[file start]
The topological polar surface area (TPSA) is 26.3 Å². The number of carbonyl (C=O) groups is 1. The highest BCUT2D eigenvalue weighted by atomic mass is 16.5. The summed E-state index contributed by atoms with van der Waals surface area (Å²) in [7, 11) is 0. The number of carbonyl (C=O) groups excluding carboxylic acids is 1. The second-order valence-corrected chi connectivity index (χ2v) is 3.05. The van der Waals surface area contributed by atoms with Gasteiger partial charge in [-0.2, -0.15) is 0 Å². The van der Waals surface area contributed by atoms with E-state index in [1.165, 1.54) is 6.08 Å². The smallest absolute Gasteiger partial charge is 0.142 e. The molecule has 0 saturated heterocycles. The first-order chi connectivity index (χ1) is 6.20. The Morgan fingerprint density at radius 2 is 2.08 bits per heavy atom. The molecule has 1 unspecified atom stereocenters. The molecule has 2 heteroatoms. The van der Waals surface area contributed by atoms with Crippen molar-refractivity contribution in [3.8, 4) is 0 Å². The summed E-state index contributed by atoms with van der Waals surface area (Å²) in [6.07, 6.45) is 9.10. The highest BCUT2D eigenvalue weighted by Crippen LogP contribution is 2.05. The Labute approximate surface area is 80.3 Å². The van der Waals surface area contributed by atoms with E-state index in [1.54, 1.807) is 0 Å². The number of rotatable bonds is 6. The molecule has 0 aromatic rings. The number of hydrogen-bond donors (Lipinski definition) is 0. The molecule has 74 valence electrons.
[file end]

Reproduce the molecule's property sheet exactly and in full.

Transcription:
The topological polar surface area (TPSA) is 26.3 Å². The number of carbonyl (C=O) groups is 1. The highest BCUT2D eigenvalue weighted by atomic mass is 16.5. The summed E-state index contributed by atoms with van der Waals surface area (Å²) in [7, 11) is 0. The number of carbonyl (C=O) groups excluding carboxylic acids is 1. The second-order valence-corrected chi connectivity index (χ2v) is 3.05. The van der Waals surface area contributed by atoms with Gasteiger partial charge in [-0.2, -0.15) is 0 Å². The van der Waals surface area contributed by atoms with E-state index in [1.165, 1.54) is 6.08 Å². The smallest absolute Gasteiger partial charge is 0.142 e. The molecule has 0 saturated heterocycles. The first-order chi connectivity index (χ1) is 6.20. The Morgan fingerprint density at radius 2 is 2.08 bits per heavy atom. The molecule has 1 unspecified atom stereocenters. The molecule has 2 heteroatoms. The van der Waals surface area contributed by atoms with Crippen molar-refractivity contribution in [3.8, 4) is 0 Å². The summed E-state index contributed by atoms with van der Waals surface area (Å²) in [6.07, 6.45) is 9.10. The highest BCUT2D eigenvalue weighted by Crippen LogP contribution is 2.05. The Labute approximate surface area is 80.3 Å². The van der Waals surface area contributed by atoms with E-state index in [1.54, 1.807) is 0 Å². The number of rotatable bonds is 6. The molecule has 0 aromatic rings. The number of hydrogen-bond donors (Lipinski definition) is 0. The molecule has 74 valence electrons.